14. Hey Monica, do not fret about that post - I love your posts. I also don't pay much attention to these so-called polls.

  15. Monica - so you and i are the Terrible Tourist Twins!

  16. Tomate, Pont Girl: see, that´s why I love PDP!!! I know you guys are all so sweet! You´re the best!

    Lynn, you see, we always take the blame he he!!! We´ve got to find a way to make Eric believe that we were only joking when we said we wouldn´t behave in Paris!!!

  17. Monica,

    This one doesn't mention Brazil! You are very sweet but you need to be thicker skinned.

    If you were either French or American, I think you would really understand what it means to be constantly criticized. They take constant heat.

    And yes, peoples' opinons do matter. This poll is from 1,500 people in the hotel industry that meet tourists EVERY DAY! So, yes, their observations are noteworthy.

  18. Is the reclining figure, which is further away from us responding to an order from someone off camera to "Put Some Clothes On", is she, in a mock innocent fashion replying "Who me?"

  19. I have nothing against being critized, not at all!
    I'm from south america, so believe me, I know what it is to be constantly judged because I come from a "third world" country.

    I just don't appreciate rudeness and that other poll that tonton mentioned the other day expressed opinions in a rather unpolite way.

    That's all. I really think it's important to everyone to express their opinion, I really do. Sorry if it sounded the contrary!

  20. "'m from south america, so believe me, I know what it is to be constantly judged because I come from a "third world" country."

    Monica it kills me to hear such a thing. From my perspective I really don't think any European would judge your country badly.

    As a matter of fact I don't think any European would judge your country, period!

    I'm going to bed now 1:52 am!! But I'd like to know why you say that and why you feel that way.

  21. Eric - thank you for your Memorial Day wishes and exquisite photos . . . I have many pictures of these fine ladies and others taken at sunrise on a quiet Sunday morning.. . Graffiti and the detritus of the night before's spontaneous festivities everywhere . . .and an outside exhibit consisting of many clothes lines full of all sorts of pieces of everyone's wardrobe, hung out as if to dry...and the homeless men with their tents and sleeping bags occupying all the nooks and unused doorways. The tired, bedraggled men juxtaposed with the fine, formal, elegant ladies made quite a statement. When I returned a few months ago, it was all fresh and clean and new. I, too, am not sure which scenario I like better...and wonder where the homeless went when their temporary shelters were refurbished...

  22. Brazil is not a third world country.

    And honestly, Brazil is rarely discussed one way or the other unless someone is planning to travel there.

  23. Anonyme. Check out the GDP of Brazil. I think you would agree that it certainly is not a Developed nation whose GDP equals that of the U.S. or European countries or China.

    Polls are fine to quote but please keep in mind that it all depends on how you phrase the question regarding the subject being polled.

    Monica and Lynn you remain Aubergine's friendliest tourists. If all tourists were like you, we would have happier season year round.

  24. This comment has been removed by the author.

  25. Eric one of the reasons I say that is because there are certain "privileges" (for lack of a better word) that people from other countries have (when traveling abroad, for instance) that people from Brazil don't have.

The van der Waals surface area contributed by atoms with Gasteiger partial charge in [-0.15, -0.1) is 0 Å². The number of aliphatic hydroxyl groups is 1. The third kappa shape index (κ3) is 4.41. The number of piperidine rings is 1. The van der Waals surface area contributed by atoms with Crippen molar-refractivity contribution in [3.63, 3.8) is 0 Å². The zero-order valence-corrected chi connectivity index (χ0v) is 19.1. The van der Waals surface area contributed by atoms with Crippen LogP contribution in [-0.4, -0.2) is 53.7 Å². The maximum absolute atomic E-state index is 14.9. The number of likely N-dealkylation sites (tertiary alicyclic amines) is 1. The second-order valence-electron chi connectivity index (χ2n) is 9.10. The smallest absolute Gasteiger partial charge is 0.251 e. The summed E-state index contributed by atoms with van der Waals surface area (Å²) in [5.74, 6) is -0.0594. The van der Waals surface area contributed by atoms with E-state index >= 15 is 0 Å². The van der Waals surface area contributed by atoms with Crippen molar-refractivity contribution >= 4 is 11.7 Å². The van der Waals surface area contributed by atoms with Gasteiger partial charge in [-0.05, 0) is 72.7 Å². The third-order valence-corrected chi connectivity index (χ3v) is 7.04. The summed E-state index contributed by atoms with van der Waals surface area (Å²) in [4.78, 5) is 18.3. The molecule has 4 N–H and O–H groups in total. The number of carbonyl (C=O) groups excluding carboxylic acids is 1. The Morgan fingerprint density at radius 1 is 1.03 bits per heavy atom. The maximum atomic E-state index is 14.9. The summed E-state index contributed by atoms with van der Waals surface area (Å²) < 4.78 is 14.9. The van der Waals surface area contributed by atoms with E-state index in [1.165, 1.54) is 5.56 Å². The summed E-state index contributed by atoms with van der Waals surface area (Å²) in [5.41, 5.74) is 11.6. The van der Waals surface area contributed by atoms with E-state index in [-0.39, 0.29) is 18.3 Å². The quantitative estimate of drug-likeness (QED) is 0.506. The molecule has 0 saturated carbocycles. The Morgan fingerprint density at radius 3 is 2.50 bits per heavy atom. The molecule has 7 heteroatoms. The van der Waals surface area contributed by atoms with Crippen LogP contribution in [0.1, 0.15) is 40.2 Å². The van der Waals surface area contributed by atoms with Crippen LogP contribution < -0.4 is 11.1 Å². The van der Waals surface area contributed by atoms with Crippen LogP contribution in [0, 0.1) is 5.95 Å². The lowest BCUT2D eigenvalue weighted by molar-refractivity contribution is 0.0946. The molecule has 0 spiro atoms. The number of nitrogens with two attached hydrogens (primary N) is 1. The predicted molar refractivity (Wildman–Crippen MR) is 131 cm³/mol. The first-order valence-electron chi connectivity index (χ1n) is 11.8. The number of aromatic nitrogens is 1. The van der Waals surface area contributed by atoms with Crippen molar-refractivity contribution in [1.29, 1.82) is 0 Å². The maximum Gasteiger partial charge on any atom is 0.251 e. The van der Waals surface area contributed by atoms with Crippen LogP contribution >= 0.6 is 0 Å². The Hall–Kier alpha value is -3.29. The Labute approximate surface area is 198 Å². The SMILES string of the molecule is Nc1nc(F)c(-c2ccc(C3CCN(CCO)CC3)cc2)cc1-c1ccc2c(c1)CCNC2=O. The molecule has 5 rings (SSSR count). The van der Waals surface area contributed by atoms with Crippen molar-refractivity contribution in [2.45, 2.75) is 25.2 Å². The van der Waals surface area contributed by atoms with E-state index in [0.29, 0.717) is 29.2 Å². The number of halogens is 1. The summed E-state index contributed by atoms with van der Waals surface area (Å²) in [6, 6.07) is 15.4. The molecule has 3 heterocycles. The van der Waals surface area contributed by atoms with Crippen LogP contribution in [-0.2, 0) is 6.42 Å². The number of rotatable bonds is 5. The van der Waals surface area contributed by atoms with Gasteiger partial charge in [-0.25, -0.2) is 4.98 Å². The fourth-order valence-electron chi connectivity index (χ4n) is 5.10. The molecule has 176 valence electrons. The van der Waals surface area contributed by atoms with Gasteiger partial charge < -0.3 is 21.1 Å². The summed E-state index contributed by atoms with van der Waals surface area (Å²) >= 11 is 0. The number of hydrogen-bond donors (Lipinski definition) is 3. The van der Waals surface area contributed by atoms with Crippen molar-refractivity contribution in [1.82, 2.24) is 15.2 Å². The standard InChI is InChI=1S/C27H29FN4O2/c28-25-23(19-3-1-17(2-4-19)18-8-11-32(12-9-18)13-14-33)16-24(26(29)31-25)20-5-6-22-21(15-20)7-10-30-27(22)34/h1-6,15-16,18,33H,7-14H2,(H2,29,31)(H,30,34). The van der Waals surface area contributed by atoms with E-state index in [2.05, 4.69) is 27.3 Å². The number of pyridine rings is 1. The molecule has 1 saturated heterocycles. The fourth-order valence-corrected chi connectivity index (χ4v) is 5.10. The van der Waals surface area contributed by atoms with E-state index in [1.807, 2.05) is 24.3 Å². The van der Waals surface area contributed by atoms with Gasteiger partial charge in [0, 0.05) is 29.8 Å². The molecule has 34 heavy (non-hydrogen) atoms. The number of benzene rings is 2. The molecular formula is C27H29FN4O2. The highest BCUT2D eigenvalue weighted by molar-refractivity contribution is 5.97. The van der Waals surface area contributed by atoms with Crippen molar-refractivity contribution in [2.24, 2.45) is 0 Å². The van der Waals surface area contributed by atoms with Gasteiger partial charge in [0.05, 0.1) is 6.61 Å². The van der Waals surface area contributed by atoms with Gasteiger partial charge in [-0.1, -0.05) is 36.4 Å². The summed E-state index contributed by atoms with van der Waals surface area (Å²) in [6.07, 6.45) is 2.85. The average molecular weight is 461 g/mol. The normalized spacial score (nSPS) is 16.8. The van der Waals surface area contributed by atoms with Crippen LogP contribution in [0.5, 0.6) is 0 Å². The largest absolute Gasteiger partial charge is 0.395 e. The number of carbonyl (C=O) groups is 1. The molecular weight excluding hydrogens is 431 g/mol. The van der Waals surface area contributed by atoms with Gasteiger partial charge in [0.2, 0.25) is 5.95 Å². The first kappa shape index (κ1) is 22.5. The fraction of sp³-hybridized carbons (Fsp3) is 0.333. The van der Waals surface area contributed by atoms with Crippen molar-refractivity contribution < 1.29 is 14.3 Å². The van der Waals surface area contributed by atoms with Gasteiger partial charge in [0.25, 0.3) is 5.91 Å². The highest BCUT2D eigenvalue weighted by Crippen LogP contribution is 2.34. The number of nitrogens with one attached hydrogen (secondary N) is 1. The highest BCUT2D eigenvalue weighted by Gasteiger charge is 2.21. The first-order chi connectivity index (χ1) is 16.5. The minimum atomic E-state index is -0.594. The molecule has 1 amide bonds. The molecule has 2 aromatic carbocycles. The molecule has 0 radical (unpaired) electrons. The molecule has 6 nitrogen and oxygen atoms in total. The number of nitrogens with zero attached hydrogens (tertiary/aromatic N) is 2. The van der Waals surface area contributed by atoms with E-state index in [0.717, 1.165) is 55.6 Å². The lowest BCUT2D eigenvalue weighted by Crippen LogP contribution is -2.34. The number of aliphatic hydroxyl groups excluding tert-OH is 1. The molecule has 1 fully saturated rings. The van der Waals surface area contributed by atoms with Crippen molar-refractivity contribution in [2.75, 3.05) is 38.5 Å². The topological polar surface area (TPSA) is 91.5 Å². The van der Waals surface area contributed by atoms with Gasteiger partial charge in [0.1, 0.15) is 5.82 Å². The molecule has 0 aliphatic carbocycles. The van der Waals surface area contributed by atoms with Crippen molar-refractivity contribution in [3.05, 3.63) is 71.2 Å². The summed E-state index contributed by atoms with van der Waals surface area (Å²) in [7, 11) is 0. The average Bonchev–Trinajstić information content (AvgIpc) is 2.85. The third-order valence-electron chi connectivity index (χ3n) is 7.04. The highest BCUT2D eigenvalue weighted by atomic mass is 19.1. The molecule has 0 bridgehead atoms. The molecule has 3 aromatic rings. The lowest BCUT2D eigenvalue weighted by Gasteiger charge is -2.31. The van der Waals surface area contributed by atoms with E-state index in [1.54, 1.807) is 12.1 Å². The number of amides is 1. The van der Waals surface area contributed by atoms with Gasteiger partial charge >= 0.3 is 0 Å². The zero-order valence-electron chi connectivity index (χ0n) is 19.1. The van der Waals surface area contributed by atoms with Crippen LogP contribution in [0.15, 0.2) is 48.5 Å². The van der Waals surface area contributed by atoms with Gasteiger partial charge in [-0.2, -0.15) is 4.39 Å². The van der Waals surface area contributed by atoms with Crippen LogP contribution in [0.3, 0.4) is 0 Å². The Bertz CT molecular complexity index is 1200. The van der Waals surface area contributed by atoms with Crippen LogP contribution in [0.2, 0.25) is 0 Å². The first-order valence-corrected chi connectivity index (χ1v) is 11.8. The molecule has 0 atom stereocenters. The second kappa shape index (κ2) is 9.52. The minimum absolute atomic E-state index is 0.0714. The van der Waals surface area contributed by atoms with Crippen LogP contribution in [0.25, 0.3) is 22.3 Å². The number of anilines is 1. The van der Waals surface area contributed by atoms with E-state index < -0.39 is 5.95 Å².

I didn't mean Europe. Although Spain and amazingly Portugal does not look with very good eyes our visit to these countries. I'm not sure how it works for european citizens, but for us it's so very difficult to get a visa for an innocent holiday in the US, for example. And even if you get a visa and your passaport is in order and you have a round trip ticket and a pre-paid hotel, once you get to the airport there, the immigration officers can simply deny your entry because of your brazilian passport.

    I know they act like this for security reasons.

    When I say I'm used to being judged is because for many years I've heard people from other countries expressing their surprise when they realize we have access to education and culture and globalization.. this kind of thing. It doesn't happen to me only and I believe other people from south america goes through the same. But I can't speak for them.

    I know usually we're seen as a friendly people - soccer and samba, always - and I know Brazil is rarely discussed. Many people know nothing about it and even think Buenos Aires is our capital.

    Eric, you're probably right, I think Europeans knows a lot more about Brazil than others and don't judge us. But trust me, many people from other countries have asked us if there are monkeys and snakes running in the middle of the streets in Rio or Sao Paulo. They think the whole country is a jungle and that we're pretty primitive!

    Aubergine, thanks!

  26. Anonymes: come out of the freaking e-closet already!! How hard is it to make up a fake name and stick to it, uh? At least we'd know if you're a bot of a person and we'd also know who is talking to whom! How about it, uh?

    And tell me (I guess I'm talking to the first Anon, now) why would you post an "inflammatory" comment anonymously - and completeley unrelated to the picture, I might add - knowing damn well that posting such a bunch of generalizations in a forum visited by people from all over the word is bound to irritate or offend somebody. Jeez!

    By the way, since we're on the subject, Brazil to me means simply some of the best music in the World... Who in the world hasn't heard of João Gilberto, in the last 50 years (sigh)... Ah, yes...

  27. grr... typos!!!

    I meant "at least we'd know if you're a bot OR a person."

  28. Tomate, João Gilberto is a good reference!

    Like we've been saying there are good things/people and bad things everywhere. Call me an optimistic but I prefer to look at the good things always!

  29. Sorry you think Anonyme and Aubergine are the same. Please read my note again.

  30. Good for you Tomate and Monica! How about Antonio Carlos Jobim? Ipanema Beach? And, by the way, Anon. - OUR Monica is a DP treasure.

    Eric - this is one of your finest photos. I love the reclining ladies and the beautiful stonework and the fact that Paris has so many stunning museums.

  31. Anonyme,
    You have definitely chosen the WRONG forum to vent your spleen.
    Folks who visit Paris DP are those who who chose to validate and encourage their friends and colleagues. We are not here to piss on others and find out what tourists do what, where.
    We do not necessarily give a rat's flying finger if folk from Finland fart, in the Falklands. So forget it.
    You obviously would have observed that Daily Photo Bloggers are positive minded and positive spirited people. Come back, and see what positive contribution you can make to endear people; And heed Tomate's advice.